That report uncovered 2,307 cases of domestic violence. I wonder how many of those cases were dropped…

Forty percent of officers with domestic violence charges successfully pled down to nonviolent misdemeanors and kept their guns and badges, according to Voices of San Diego. https://www.voiceofsandiego.org/topics/public-safety/police-officers-who-commit-domestic-violence-often-get-to-keep-their-guns/

“Abuse is an open secret among police officers,” writes media executive Andrew Burmon. “Many officers claim that it’s the result of a stressful job. But … stress doesn’t really cause abuse. There are lots of stressful jobs. Paramedics and surgeons and firefighters don’t have this kind of problem. The more honest officers will tell you that policing is a job about control – controlling people and controlling chaotic environments. It attracts people with that mentality and that desire.”

no grudges

Being around law enforcement for 30-plus years, I know that not every cop commits domestic violence. Not every cop has rage. The Thin Blue Line doesn’t create monsters from every person who becomes an officer. But it does attract people who have aggression issues. It does, under the current design, focus on power and control over others. It does breed anger and narcissism at a faster rate than the general population.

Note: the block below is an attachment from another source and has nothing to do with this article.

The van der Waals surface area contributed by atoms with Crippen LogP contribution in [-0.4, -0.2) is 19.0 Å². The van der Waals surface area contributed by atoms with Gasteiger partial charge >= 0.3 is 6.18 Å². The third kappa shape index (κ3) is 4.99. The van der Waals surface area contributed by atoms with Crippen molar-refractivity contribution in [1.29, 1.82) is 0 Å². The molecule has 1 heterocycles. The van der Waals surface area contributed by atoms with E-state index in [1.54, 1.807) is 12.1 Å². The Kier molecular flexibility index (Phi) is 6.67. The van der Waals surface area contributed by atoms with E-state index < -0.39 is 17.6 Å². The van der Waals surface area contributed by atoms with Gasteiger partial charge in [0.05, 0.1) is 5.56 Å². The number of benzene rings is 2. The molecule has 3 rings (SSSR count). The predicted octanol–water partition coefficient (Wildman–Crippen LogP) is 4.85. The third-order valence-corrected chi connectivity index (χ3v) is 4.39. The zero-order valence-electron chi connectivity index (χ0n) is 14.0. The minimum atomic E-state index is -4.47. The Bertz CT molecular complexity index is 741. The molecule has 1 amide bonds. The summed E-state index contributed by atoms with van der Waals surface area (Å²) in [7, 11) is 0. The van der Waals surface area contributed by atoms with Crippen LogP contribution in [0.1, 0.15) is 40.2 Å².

Pew Research found that 71% of officers who are frequently angry and frustrated believe that “aggressive tactics are more useful than a courteous approach.” https://www.pewresearch.org/fact-tank/2017/03/09/roughly-one-in-five-police-frequently-feel-angry-and-frustrated-on-the-job/

Aggression and control permeated my former marriage. It wasn’t until I was discolored and stripped of self-esteem that I found the courage to stop it. To walk away. I didn’t return to my home until he was legally removed. I ended the marriage. I got myself and my daughter into counseling.